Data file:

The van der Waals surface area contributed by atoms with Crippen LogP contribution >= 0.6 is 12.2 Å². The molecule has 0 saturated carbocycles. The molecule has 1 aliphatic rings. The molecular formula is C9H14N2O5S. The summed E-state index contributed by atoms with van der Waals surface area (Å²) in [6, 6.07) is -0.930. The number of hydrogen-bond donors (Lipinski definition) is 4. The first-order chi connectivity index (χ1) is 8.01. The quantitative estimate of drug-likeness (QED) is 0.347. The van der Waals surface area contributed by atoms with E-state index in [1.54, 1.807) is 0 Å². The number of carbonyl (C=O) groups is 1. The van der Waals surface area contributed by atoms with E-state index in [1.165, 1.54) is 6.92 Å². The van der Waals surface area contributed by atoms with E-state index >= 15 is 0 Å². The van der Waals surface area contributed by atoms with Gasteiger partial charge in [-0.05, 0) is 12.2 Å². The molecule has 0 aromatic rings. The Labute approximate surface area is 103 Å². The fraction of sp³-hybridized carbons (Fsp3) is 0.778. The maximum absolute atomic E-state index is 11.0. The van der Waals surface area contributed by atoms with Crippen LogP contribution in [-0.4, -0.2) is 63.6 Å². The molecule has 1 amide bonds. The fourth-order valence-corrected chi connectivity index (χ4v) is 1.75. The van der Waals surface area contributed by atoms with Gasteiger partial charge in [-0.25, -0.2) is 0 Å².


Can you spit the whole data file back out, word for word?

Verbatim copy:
The van der Waals surface area contributed by atoms with Crippen LogP contribution >= 0.6 is 12.2 Å². The molecule has 0 saturated carbocycles. The molecule has 1 aliphatic rings. The molecular formula is C9H14N2O5S. The summed E-state index contributed by atoms with van der Waals surface area (Å²) in [6, 6.07) is -0.930. The number of hydrogen-bond donors (Lipinski definition) is 4. The first-order chi connectivity index (χ1) is 8.01. The quantitative estimate of drug-likeness (QED) is 0.347. The van der Waals surface area contributed by atoms with E-state index in [1.54, 1.807) is 0 Å². The number of carbonyl (C=O) groups is 1. The van der Waals surface area contributed by atoms with E-state index in [1.165, 1.54) is 6.92 Å². The van der Waals surface area contributed by atoms with E-state index >= 15 is 0 Å². The van der Waals surface area contributed by atoms with Gasteiger partial charge in [-0.05, 0) is 12.2 Å². The molecule has 0 aromatic rings. The Labute approximate surface area is 103 Å². The fraction of sp³-hybridized carbons (Fsp3) is 0.778. The maximum absolute atomic E-state index is 11.0. The van der Waals surface area contributed by atoms with Crippen LogP contribution in [-0.4, -0.2) is 63.6 Å². The molecule has 1 amide bonds. The fourth-order valence-corrected chi connectivity index (χ4v) is 1.75. The van der Waals surface area contributed by atoms with Gasteiger partial charge in [-0.25, -0.2) is 0 Å².